The Atlantic - Sat Nov 21 12:00
On his wedding night, the Victorian art critic John Ruskin recoiled from his new bride, the attractive 20-year-old Effie Gray, and found himself unable to consummate the marriage. As Effie later wrote to her father, Ruskin “had imagined women were quite different to what he saw I was.” After six unhappy years, their marriage was annulled because of Ruskin’s “incurable impotency.”
But what, exactly, was the problem? The speculation has always been that what so disgusted Ruskin was that—after a lifetime studying classical statues—he’d had no idea that women had pubic hair.
That delusion will not be shared by anyone who has seen a new commemorative statue for Mary Wollstonecraft in North London. The tiny female silver figure at its apex is lavishly endowed with the stuff. The 21st century might be the era of the “landing strip,” but in a corner of this park, it is forever 1975. (That is not even the most baffling decision made by the artist, Maggi Hambling, an honor that goes to the statue’s mismatch of textures—the fungal base, the smooth shaft, the sharp angles of the human figure at the tip—and proportions. This is not, to say the least, how I would choose to be remembered.)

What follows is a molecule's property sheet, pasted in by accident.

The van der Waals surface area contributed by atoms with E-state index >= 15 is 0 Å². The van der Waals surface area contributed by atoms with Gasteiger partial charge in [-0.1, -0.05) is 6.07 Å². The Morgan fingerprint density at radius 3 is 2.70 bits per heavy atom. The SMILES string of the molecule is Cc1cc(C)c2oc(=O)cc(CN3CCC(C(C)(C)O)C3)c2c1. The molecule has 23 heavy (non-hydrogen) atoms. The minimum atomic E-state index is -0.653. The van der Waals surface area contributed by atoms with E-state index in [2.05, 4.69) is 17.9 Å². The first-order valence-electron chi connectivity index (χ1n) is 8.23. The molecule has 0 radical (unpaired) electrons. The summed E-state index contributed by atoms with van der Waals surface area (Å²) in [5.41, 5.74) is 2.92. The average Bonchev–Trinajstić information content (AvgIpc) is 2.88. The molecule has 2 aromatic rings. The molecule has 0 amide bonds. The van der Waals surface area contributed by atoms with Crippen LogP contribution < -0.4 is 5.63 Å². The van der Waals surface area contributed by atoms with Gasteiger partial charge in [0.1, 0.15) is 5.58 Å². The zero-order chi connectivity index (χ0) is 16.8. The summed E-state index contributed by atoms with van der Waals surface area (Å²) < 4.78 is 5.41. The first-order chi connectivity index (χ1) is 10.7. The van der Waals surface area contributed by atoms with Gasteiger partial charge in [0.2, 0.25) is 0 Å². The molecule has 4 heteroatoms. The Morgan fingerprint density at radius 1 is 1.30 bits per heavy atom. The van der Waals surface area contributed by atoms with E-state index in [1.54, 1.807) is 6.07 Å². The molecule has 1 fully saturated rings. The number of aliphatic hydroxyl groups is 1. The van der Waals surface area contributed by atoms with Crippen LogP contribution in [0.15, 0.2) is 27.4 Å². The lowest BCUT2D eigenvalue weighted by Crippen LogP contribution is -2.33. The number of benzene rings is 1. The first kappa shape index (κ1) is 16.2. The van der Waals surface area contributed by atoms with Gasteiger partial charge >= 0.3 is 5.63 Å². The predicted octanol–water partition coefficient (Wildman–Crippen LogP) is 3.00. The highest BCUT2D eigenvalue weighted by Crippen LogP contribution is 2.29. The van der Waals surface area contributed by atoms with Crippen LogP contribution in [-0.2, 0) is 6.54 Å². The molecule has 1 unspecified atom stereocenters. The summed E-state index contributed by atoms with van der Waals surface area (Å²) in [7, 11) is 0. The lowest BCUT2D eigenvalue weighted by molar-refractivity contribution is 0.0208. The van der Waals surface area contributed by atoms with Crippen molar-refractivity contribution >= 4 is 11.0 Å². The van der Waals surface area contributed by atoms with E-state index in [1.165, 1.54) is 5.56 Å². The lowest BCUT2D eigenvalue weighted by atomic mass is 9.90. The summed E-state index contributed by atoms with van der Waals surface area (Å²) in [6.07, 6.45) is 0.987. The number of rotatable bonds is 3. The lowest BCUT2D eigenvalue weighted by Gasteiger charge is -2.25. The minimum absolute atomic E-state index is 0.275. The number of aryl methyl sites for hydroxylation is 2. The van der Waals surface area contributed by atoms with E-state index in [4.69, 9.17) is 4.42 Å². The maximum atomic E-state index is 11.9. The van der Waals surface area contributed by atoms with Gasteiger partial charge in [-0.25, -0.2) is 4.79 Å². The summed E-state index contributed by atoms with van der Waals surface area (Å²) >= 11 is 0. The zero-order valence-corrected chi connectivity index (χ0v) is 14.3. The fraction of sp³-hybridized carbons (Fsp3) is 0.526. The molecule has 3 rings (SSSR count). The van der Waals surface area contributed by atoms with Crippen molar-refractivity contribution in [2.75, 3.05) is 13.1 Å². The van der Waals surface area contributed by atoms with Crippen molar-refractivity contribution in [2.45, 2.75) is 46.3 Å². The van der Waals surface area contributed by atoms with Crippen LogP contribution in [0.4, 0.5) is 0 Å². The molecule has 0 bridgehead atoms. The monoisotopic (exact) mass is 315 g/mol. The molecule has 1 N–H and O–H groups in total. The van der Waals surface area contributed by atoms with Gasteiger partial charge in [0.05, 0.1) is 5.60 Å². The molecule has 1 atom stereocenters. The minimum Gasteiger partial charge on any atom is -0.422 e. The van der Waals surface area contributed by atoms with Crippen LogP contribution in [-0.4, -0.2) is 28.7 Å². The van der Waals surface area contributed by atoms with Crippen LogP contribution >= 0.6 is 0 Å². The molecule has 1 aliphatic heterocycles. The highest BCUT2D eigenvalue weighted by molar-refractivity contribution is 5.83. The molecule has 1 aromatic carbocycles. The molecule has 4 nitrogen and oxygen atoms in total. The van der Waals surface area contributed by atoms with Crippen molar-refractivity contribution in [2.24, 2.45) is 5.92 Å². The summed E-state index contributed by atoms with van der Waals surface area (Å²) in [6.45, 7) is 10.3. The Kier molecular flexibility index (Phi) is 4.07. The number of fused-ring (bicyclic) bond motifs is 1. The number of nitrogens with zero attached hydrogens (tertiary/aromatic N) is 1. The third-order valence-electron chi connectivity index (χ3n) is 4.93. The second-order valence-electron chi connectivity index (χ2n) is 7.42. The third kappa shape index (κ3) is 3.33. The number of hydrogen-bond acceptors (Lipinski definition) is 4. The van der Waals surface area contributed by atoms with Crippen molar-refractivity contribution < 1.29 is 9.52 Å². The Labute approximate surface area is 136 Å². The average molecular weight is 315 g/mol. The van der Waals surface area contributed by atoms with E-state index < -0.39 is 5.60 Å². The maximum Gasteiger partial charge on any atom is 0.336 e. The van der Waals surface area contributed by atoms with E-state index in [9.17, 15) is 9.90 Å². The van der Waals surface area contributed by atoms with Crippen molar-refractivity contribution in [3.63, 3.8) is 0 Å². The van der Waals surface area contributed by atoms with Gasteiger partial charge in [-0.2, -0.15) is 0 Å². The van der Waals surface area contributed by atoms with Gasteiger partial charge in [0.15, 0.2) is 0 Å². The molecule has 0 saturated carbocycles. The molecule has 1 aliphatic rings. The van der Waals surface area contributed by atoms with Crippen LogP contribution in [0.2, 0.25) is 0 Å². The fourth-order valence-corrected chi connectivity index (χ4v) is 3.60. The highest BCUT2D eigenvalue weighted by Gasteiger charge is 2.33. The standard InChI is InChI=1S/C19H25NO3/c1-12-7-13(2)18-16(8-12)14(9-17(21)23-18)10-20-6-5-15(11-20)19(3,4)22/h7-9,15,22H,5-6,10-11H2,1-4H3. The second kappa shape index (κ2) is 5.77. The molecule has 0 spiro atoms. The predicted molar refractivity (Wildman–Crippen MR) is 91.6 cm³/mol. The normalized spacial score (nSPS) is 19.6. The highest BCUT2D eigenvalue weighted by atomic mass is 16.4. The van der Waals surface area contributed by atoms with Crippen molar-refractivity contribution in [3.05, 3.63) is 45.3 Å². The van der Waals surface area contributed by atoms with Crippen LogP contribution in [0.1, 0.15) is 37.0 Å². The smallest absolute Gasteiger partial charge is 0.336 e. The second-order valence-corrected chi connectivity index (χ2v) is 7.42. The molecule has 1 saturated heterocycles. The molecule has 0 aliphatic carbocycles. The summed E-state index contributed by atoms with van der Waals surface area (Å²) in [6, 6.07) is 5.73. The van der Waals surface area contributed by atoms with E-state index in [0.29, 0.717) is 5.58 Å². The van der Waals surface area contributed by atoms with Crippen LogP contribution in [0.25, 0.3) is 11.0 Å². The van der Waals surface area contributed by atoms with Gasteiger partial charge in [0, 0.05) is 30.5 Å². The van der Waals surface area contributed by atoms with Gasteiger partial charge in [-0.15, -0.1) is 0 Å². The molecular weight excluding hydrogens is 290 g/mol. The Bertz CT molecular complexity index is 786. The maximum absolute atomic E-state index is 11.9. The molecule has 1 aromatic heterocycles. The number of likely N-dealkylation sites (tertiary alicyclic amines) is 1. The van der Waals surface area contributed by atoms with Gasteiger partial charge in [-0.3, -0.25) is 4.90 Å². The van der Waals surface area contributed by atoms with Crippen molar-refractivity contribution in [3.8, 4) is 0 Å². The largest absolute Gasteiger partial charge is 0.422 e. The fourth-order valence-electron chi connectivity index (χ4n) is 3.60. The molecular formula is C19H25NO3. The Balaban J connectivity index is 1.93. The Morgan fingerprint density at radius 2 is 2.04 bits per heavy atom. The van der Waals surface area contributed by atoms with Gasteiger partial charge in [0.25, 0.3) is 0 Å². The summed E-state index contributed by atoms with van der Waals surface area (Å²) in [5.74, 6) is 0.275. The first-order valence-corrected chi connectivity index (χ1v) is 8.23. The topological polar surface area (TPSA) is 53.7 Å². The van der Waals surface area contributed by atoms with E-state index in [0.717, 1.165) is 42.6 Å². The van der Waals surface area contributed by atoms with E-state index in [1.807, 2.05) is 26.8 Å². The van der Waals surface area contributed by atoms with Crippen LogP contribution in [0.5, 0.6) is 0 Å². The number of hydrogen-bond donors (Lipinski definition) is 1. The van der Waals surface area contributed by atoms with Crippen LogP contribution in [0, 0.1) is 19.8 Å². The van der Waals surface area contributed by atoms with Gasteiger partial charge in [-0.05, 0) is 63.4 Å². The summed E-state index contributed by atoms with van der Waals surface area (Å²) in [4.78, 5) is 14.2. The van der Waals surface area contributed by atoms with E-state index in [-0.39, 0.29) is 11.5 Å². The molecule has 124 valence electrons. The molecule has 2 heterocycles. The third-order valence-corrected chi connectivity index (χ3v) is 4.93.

Wollstonecraft was a radical, politically and personally, and she is now seen as the “mother of feminism” thanks to her rebuttals of 18th-century philosophers, such as Jean-Jacques Rousseau, who argued that women were weak and fundamentally unserious. She pushed for better education for girls to counteract society’s tendency to value their looks over their brains. “Taught from infancy that beauty is woman’s sceptre, the mind shapes itself to the body, and roaming round its gilt cage, only seeks to adorn its prison,” she wrote in A Vindication of the Rights of Woman.